Could Integrity Be An Epistemic Virtue?

International Journal of Philosophical Studies 20 (2):185-215 (2012)
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Abstract 1 This paper makes a preliminary case for a central and radical claim. I begin with Bernard Williams? seldom-faced argument that integrity cannot be a moral virtue because it lacks two key ingredients of moral virtues, namely a characteristic thought and motivation. Whereas, for example, generosity involves the thought that another could use assistance, and the motivation to actually give assistance, integrity lacks these two things essential to morally excellent responses. I show that several maneuvers aimed at avoiding Williams? challenge fail and that others are likely to remain unpersuasive. The paper concludes by offering an argument to the best explanation: Williams? important insight is best explained by the supposition that integrity is an epistemic virtue, and an epistemic virtue of a practical sort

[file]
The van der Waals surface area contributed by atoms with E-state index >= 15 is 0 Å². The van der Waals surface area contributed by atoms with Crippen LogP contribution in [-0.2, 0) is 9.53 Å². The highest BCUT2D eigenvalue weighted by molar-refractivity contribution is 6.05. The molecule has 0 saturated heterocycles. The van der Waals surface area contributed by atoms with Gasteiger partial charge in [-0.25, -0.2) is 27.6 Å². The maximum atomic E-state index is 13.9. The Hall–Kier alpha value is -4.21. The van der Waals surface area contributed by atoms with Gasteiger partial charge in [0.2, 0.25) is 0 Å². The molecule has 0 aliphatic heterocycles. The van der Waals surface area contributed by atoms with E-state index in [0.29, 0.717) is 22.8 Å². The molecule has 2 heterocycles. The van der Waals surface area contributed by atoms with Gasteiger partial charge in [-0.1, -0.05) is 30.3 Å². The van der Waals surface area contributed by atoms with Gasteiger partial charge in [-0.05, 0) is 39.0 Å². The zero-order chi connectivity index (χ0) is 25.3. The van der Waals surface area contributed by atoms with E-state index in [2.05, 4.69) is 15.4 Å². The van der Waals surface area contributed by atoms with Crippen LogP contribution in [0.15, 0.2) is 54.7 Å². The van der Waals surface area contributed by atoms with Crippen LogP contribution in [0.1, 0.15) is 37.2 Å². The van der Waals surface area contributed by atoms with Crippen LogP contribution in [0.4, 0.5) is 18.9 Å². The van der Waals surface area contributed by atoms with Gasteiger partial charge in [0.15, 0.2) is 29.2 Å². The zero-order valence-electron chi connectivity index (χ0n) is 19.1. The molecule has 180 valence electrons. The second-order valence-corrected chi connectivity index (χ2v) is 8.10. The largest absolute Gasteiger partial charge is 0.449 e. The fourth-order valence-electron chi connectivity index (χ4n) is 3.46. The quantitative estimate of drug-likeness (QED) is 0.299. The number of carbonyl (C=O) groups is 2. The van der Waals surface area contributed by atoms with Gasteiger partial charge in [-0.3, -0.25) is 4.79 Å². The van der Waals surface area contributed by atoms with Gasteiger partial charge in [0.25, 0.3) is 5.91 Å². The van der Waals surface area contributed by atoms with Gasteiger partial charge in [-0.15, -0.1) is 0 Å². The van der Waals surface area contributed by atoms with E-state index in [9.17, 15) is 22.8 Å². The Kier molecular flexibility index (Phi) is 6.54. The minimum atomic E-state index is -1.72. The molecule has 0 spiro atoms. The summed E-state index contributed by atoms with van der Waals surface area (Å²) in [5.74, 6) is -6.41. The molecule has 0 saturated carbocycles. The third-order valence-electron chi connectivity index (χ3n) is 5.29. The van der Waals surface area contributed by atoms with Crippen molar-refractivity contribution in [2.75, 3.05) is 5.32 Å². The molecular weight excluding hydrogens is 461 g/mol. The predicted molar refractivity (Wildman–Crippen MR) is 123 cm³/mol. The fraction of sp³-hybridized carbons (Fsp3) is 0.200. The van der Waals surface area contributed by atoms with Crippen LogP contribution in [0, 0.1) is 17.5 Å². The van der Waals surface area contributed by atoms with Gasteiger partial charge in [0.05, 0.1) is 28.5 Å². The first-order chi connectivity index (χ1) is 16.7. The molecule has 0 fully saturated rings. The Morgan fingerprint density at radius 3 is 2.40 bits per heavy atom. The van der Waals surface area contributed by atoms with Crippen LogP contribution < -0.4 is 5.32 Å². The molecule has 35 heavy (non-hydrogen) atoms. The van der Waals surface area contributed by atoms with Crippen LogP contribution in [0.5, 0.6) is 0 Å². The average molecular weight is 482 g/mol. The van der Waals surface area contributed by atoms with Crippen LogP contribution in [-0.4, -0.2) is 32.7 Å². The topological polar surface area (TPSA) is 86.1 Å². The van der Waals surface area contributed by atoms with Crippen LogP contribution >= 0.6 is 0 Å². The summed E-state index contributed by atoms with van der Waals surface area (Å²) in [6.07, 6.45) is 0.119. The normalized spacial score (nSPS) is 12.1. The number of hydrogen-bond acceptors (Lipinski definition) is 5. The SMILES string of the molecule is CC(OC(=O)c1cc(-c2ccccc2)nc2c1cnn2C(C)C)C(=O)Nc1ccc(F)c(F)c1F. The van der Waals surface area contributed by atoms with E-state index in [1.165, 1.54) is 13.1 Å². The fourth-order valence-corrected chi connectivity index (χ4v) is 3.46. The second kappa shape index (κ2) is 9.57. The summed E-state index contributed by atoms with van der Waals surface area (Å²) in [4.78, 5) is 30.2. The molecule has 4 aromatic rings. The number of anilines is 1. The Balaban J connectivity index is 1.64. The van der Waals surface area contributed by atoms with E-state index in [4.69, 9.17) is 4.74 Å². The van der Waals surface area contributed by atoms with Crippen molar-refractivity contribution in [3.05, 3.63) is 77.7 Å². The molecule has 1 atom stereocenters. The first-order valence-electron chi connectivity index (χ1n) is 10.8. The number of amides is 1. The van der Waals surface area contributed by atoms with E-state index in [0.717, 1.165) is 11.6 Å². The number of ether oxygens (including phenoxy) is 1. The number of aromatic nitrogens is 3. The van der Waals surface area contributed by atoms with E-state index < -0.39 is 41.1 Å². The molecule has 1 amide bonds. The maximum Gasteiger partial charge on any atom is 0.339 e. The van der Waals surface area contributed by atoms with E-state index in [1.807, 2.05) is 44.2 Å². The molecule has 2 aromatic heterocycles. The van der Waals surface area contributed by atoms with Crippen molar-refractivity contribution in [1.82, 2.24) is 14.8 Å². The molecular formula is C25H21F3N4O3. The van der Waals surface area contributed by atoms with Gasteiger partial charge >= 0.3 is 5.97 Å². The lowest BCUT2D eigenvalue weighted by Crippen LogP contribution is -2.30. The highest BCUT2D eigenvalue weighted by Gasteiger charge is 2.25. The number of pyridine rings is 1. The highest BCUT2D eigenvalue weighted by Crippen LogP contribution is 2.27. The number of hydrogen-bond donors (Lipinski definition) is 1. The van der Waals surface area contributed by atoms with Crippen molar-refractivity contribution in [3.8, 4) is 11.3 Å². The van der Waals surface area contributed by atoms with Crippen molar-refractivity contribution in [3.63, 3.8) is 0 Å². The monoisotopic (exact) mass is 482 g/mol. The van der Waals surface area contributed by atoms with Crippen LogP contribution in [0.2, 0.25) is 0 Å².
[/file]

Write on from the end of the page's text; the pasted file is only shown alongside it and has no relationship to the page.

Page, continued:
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Author's Profile

Greg Scherkoske
Dalhousie University

Citations of this work

Integrity.Damian Cox - 2008 - Stanford Encyclopedia of Philosophy.
Authenticity in Political Discourse.Ben Jones - 2016 - Ethical Theory and Moral Practice 19 (2):489-504.

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References found in this work

What we owe to each other.Thomas Scanlon - 1998 - Cambridge: Belknap Press of Harvard University Press.
A Theory of Justice.John Rawls - 1971 - Oxford,: Harvard University Press. Edited by Steven M. Cahn.

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